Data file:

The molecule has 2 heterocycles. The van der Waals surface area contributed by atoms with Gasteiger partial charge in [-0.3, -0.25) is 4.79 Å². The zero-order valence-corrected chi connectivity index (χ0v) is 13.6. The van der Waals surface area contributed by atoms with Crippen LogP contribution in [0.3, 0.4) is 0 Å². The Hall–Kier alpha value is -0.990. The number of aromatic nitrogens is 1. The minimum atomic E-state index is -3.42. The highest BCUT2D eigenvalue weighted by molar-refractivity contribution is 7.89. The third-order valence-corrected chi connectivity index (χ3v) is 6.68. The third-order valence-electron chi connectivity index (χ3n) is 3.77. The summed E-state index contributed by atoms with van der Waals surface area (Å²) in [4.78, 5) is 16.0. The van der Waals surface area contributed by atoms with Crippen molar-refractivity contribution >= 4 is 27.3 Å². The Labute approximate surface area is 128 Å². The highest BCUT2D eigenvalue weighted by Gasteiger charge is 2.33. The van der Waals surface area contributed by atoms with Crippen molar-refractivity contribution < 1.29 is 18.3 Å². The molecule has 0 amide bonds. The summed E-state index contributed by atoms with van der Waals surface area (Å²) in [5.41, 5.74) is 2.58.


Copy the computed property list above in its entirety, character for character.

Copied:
The molecule has 2 heterocycles. The van der Waals surface area contributed by atoms with Gasteiger partial charge in [-0.3, -0.25) is 4.79 Å². The zero-order valence-corrected chi connectivity index (χ0v) is 13.6. The van der Waals surface area contributed by atoms with Crippen LogP contribution in [0.3, 0.4) is 0 Å². The Hall–Kier alpha value is -0.990. The number of aromatic nitrogens is 1. The minimum atomic E-state index is -3.42. The highest BCUT2D eigenvalue weighted by molar-refractivity contribution is 7.89. The third-order valence-corrected chi connectivity index (χ3v) is 6.68. The third-order valence-electron chi connectivity index (χ3n) is 3.77. The summed E-state index contributed by atoms with van der Waals surface area (Å²) in [4.78, 5) is 16.0. The van der Waals surface area contributed by atoms with Crippen molar-refractivity contribution >= 4 is 27.3 Å². The Labute approximate surface area is 128 Å². The highest BCUT2D eigenvalue weighted by Gasteiger charge is 2.33. The van der Waals surface area contributed by atoms with Crippen molar-refractivity contribution < 1.29 is 18.3 Å². The molecule has 0 amide bonds. The summed E-state index contributed by atoms with van der Waals surface area (Å²) in [5.41, 5.74) is 2.58.